Is It True That a Comet Wiped Out a Native American Culture 1,500 Years Ago?

Is It True That a Comet Wiped Out a Native American Culture 1,500 Years Ago?

According to experts from a variety of areas, none of the assertions attempting to provide evidence for an astronomical end to North America’s Hopewell Culture hold up. The authors of response research are certain that it was not an exploding comet that precipitated the downfall of the amazing trade networks focused on the Ohio Valley 1,500 years ago.

Since it became clear that an asteroid wiped out the (non-avian) dinosaurs, a group of experts and enthusiastic amateurs have proposed smaller versions of the same event to explain more recent occurrences. The concept is not necessarily implausible. Small asteroids hit the Earth all the time, and catastrophes like the Tunguska explosion may do significant local damage if they occurred in a populated area.

A huge enough space rock would leave an unmistakable crater, but Tunguska demonstrates the possibility of an airburst, with an explosion strong enough to cause significant damage but leave no visible basin. Several dramatic events, most recently the fall of the Hopewell culture, have been attributed to something comparable throughout the last few thousand years. However, there are many skeptics who are underwhelmed by the claims of “team comet,” and some of them have banded together to dismantle previously given assertions.

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Is It True That a Comet Wiped Out a Native American Culture 1,500 Years Ago?

Native Americans traded from the Great Lakes to Florida for 600 years, a vast distance when all travel was by foot or boat. This time, often referred to as the Hopewell culture, covered a network of interconnected societies, prompting many anthropologists to refer to it as the Hopewell tradition instead. A decline happened around 1,500 years ago, with long-distance trade disappearing and many of the marks of the practice, such as the construction of large mounds, ceasing. The reasons remain unknown.

Kenneth Tankersley of the University of Cincinnati revealed his solution last year. Tankersley and colleagues presented evidence for an airburst over southern Ohio in the form of burned communities, meteorites, and a local increase in quantities of minerals found in asteroids and comets.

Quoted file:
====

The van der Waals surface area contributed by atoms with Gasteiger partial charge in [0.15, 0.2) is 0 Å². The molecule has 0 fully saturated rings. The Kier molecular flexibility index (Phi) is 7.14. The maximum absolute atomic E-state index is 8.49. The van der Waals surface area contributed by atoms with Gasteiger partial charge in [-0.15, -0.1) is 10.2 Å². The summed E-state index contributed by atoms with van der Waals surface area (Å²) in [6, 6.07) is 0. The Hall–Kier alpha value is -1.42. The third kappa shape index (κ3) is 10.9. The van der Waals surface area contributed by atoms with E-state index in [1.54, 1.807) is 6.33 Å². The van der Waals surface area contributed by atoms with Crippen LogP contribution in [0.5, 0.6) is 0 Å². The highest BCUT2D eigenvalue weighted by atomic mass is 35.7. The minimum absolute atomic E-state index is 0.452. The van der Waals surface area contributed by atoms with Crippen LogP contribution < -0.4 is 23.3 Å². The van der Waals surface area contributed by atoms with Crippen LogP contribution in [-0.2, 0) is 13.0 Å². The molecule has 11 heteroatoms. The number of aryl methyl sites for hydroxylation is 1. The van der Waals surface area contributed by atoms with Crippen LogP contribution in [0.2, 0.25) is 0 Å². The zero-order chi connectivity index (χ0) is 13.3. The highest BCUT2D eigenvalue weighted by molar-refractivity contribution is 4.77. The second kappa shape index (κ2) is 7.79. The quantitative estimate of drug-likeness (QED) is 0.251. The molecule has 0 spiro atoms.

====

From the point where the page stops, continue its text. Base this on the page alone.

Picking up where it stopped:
A dozen scientists, led by Dr. Kevin Nolan of Ball State University, now assert that every significant part of this is incorrect.

“There is no evidence for catastrophically burned habitations at any of the 11 Hopewell sites studied by Tankersley’s team,” stated Nolan in a statement. “The burned surfaces identified by University of Cincinnati researchers are either localized episodes of burning for ceremonial purposes, such as creating the honored dead, or they are not even burned surfaces at all.”

“Whatever meteorites are present at these sites were most likely collected by ancient Indigenous peoples – probably from various locations – and brought to these Hopewell sites to be crafted into ceremonial regalia,” Noland concluded. “The iron and silica-rich microspherules do not have the chemical composition typical of meteorites, so they are natural products of local soil chemistry.”

According to Nolan and co-authors, the scattered sites Tankersley alleges were all destroyed at the same time had widely varied ages, showing that whatever caused the Hopewell decline was far too gradual to be a visitor from space. Indeed, while trading networks and large-scale development declined, Nolan contends that population stability in the region was incongruous with a disaster.

Nolan is an archaeologist who specializes in the study of the Ohio Valley during the Hopewell period. Tankersley, like others in his area, contacted the Smithsonian’s meteorite expert Dr Timothy McCoy, who was equally dissatisfied by Tankersley’s proposal.

Quotes from the paper include, “Tankersley et al. misrepresent primary sources, conflate discrete archaeological contexts, improperly use chronological analyses, insufficiently describe methods, and inaccurately characterize the source of supposed extraterrestrial materials to support an incorrect conclusion.” This is not a case of “we respectfully disagree.”

Indeed, the study targets “cosmic catastrophism,” such as the concept that an explosion devastated Tall El-Hammam, giving rise to the narrative of Sodom and Gomorrah. “These scenarios oversimplify complex and dynamic human-environment interactions and are steeped in pseudoscientific beliefs rather than anthropological theories of social decline that can be tested using the archaeological record,” write the authors.

However, it is likely that the criticism of data from the Jennison-Guard website will cut the deepest. Nolan and colleagues claim Tankersley combined samples from locations 10 meters (33 feet) apart but separated in time at the site he dug himself. Tankersley is also accused of combining components discovered in comets and two different types of meteorites.